May is the 5th month of the year in a Universal Year (2+1+4=7), so the Universal energy of the month is 3 (5+7=12, 1+2=3)
The 3 Month is an excellent time for:
Promoting Social Activities
Having a Good Time
This is a great moth for making others happy. Interaction with friends and lovers take top priority while ambitious material changes should be put on the shelf. Last month was active and tiring, now is the time for rest and reflection.
Many people visit Sedona to explore its metaphysical dimensions, especially its vortexes. Page Bryant coined the name “vortex” in 1980 for areas in Sedona that have highly concentrated energies conducive to prayer, meditation and healing. Although the idea of a vortex in Sedona is relatively new, Sedona has been known as a sacred place long before that time. For hundreds of years, Native Americans have performed ceremony in Sedona, and some tribes continue to this day.
“Sedona as a whole is a vortex, with the energy spread throughout it like a bowl,” says adventure guide and author Dennis Andres in his book What Is a Vortex. Nonetheless, the term “vortex” has taken hold because it helps to explain people’s experiences of well being at the sites that Bryant identified. Some scientists, such as Pete Sanders, Jr., believe that scientific string theory can help explain what happens at vortexes in dimensions beyond ordinary perception. In his book Scientific Vortex information he says, “Even though we cannot measure those dimensions yet, you can still experience them because you exist in them… and so do the vortex sites. You have the inner ability to measure, feel, find and tap that energy.”
What is the definition of “vortex”?
The term vortex refers to its less common definition: “A place or situation regarded as drawing into its center all that surrounds it.” In other words, a vortex is a site where the energy of an area is concentrated. Because Sedona as a whole is known to be a spiritual power spot, a vortex site in Sedona is a place where one can feel Sedona’s spiritual energy most strongly. Page Bryant, a medium, came up with the term while investigating sacred locations in the area.
What are the commonly identified vortexes in Sedona?
The commonly identified vortex areas are Airport Mesa: Closest to the Uptown area of Sedona, it offers panoramic views. Bell Rock: Adjoining the Village of Oak Creek, it has an easily identifiable bell-shape formation. Boynton Canyon: Still a site for annual Native American ceremonies, this vortex is off Dry Creek Road in West Sedona and offers the longest hike of the four main vortex sites–up to three hours round trip. Cathedral Rock: Located on Lower Red Rock Loop Road, it is the most photographed site in Sedona. The cathedral-like structure rises above Oak Creek. “We consider these four areas just a fraction of the energy sources and sites that you can tap in Sedona,” says Sanders. Other special places to connect with the sacred energy of Sedona include The Chapel of the Holy Cross, Schnebly Hill, West Fork and the Amitabha Stupa.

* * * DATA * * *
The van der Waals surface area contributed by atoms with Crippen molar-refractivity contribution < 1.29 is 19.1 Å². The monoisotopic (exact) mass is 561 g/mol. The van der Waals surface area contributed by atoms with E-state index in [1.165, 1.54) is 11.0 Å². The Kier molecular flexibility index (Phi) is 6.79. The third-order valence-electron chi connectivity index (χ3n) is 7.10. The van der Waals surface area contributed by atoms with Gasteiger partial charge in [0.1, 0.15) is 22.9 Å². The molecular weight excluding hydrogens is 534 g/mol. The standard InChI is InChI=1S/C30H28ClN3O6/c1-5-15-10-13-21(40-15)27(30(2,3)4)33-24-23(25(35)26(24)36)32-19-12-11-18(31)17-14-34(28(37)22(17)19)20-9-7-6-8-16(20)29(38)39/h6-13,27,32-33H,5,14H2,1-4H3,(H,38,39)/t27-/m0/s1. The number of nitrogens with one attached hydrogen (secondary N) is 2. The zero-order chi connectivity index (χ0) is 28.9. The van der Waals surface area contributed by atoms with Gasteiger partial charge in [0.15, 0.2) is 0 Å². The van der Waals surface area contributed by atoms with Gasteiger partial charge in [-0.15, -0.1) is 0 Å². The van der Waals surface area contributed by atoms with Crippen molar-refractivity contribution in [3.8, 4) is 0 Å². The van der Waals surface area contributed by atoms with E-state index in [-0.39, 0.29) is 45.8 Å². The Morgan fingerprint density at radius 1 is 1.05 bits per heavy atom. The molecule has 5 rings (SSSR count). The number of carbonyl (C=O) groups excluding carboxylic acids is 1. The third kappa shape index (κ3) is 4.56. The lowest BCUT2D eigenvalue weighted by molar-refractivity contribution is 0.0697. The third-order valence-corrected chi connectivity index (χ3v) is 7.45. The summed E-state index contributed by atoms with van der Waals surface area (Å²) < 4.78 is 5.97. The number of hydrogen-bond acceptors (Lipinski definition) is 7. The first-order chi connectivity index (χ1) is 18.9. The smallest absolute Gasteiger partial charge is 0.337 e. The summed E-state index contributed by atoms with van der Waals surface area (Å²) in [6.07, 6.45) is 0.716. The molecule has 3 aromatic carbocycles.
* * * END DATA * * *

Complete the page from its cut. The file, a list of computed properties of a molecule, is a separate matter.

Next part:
Are all vortexes the same?
Opinions differ. Some people say that all vortexes are equal in their ability to amplify energies; others will tell you that there are different qualities at different sites. Pete Sanders identifies some sites as upflow vortexes (where energy rises out of the earth); others as inflow vortexes (where energy flows into the earth). Upflow vortexes, such as mountains, mesas and pyramidal-type typography, are useful when one wishes to view life from a higher plane, to develop a more universal perspective or to send a prayer or affirmation out into the world. According to Sanders, upflow vortex sites make people feel positive, exhilarated and rejuvenated. “They literally unwind you and help you tap that universal oneness and harmony,” he says. Bell Rock is an example of an upflow vortex. Inflow vortexes, such as valleys, canyons and caves, are good for introspection and spiritual problem solving. “If you want to understand and/or heal something from your past or go inward for past-life memory, those skills will be enhanced in an inflow vortex,” says Sanders. Boynton Canyon is an example of an inflow vortex. According to Sanders, most of Sedona (excluding cliffs and mesas) is a huge inflow area because it lies in a valley cut by Oak Creek.
How do I find the vortex spot when I get to the site?
There is no “x” that marks the spot. The entire area is considered to be a vortex. This makes it much more accessible. A visitor can decide to linger at the base, take a gentle walk or climb to the apex.
How will I experience a vortex? Each person will experience a vortex differently. Possibilities include new insights, intense feelings of joy or release, sense of wellbeing, a physical healing, new or heightened spiritual awareness. After working with nearly 5,000 people, Andres has observed that Sedona encourages all kinds of shifts and that vortexes are real. “But unless you trust your own ability to sense,” says Andres, “it may be difficult to tell what, if anything, is really happening.”
Why doesn’t everyone feel the same effect?
Everyone is different and so are their experiences. While one person might see colors or energetic swirls, another might simply feel more supported and uplifted.
What can I do at a vortex?
Sitting quietly and experiencing what the site has to offer is the simplest and most direct way to interact with a vortex. Meditations, breathing exercises, ceremonies and visualizations are additional ways to experience Sedona’s vortexes. In their books Andres and Sanders offer suggestions that have helped people explore the vortexes’ unfamiliar energies.